Maybe the idiom, all hats and no cattle, comes from Texas. Some might have heard it uttered from the lips of J.R. Ewing, a fictional character in the TV series Dallas that appeared first in the late 1970s but who seems to have manifested himself into the realities of current day American politics.
As an “oil worker” myself (full disclosure: I worked for Shell for 17 years), but hailing from way out east (Yorkshire, England), I was always amused when the expression was brought up in meetings to describe someone who is more talk than action. Full of hype. Or, as Mark “Boots” Graham, delicately put it: “Two days ago I was covered in chicken shit. Look at me now, I’m just full of it!”
Big voice, funny stories
Boots is the right foot in the threesome country band, Boots & The Hoots. He’s big on voice, funny with his stories, appreciates old-style country and wears a beige cowboy hat (a Smithbilt?) But here’s the key: Boots, and his Hoots, have plenty cattle. No hype as we tend to use that word these days, just raucous, embroidered stories, spoken or sung, that hit the spot with a packed out crowd at The Gateway, SAIT in Calgary on Saturday. Not a band to wait through, get through, drink through until the main act comes on stage. (That was The Dead South: read here about their ebullient stage show). Both were performing as part of the Calgary Folk Music Festival Fall Concert Series.
Like a Working Men’s Club
Boots & The Hoots performed like they might have been in a Working Men’s Club. Very different to a Gentlemen’s Club, these down to earth venues in the north of England (and in industrial parts of Scotland, Wales, and the Midlands) offered cut-price beer to the likes of miners and metal-workers and promoted show bands. Good music, funny stories; and engagement with the audience, not just a distraction in between the other entertainment (bingo) and the stylish food (pies and peas).
Red Deer Boys
The funny stuff connecting Boots & The Hoots to their audience started up as soon as the Red Deer boys got on stage: “We’re here to play some Norwegian Black Metal” alerted Boots, and launched into a real country number, featuring a terrific, twangy Strat guitar solo from Tyler Allen. Sean Vandenbrink, a smiling, big fellow with “crude” and a cup and saucer inked into his left hand, laid down a solid rhythm on his upright bass.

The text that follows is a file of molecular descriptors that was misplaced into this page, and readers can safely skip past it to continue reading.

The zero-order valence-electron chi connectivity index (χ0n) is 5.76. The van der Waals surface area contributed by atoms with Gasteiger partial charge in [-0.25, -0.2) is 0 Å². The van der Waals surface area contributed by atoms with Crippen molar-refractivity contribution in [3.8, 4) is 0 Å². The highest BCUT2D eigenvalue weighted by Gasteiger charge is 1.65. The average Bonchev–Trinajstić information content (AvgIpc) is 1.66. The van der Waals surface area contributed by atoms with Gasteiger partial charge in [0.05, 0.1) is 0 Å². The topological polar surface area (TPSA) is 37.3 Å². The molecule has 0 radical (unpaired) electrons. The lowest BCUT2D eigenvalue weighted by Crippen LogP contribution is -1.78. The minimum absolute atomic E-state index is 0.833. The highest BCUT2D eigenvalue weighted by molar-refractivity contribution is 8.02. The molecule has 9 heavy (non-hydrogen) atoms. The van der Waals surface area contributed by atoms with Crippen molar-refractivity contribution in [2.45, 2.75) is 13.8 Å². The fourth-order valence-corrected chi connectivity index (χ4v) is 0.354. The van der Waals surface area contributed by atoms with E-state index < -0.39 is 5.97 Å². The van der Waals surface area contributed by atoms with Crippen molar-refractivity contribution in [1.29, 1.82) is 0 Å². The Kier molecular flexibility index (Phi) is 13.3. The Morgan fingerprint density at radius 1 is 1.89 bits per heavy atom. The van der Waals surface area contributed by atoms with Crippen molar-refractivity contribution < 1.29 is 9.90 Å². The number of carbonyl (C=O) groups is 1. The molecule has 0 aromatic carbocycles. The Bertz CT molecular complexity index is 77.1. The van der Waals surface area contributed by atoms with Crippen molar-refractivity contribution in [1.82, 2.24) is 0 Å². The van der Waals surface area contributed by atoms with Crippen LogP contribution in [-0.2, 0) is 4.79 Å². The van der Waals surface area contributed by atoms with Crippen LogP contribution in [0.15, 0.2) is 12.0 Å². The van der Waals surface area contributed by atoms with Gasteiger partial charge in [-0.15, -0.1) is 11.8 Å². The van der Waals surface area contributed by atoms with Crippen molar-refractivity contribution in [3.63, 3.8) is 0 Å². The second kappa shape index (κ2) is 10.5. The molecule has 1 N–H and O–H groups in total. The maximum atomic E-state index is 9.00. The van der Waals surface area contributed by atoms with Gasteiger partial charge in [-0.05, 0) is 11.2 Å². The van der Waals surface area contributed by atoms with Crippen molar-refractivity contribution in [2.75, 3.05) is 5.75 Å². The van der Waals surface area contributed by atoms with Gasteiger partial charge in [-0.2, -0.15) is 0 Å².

Boots, his nickname emblazoned on the body and strap of his guitar, did the singing. And talking, lots of it, especially about the state of country music as he sees it. He explained how the band has a rule to always play at least one Hank Williams song in their set. On the other hand, he seems to have a disliking for the music of the “King of Country”, George Strait (“anything on the radio over the last twenty years played (by him) sucks”.
Songs of love gone wrong and life on the road
The band went into a medley of songs about love gone wrong “If that’s not country, then kiss my ass”, Boots offered. One of these, Lower the Bar, was written about “one of my ex-wife’s who ran up a big tab at the bar when I left her.” The hardship of life on the road was featured in Hobo Shower, which reminded me, for all the wrong reasons mind, of The Blackfoot Truckstop Diner, an authentic place in Inglewood, Calgary with roots going back to the late 1950s. It’s highly recommended for a visit; try a milkshake and poutine together!
Drinking and its after-effects was another strong theme in their songs (“I’d like to dedicate this next song to anyone who ever had a hangover”) including their last one, Whisk all the Drinky. Boots & The Hoots went down really well and some good after-effects are still buzzing around.
More action from the gig
Boots & The Hoots released a nine-song CD, Too Hot to Hoot in 2015. Pinecone Cowboy their first recording, was released in 2013.
A video featuring some of their live performance at The Gateway, SAIT (shot by Ryan Simchuk)
You can hear Boots & The Hoots (from 2014) on CKUA radio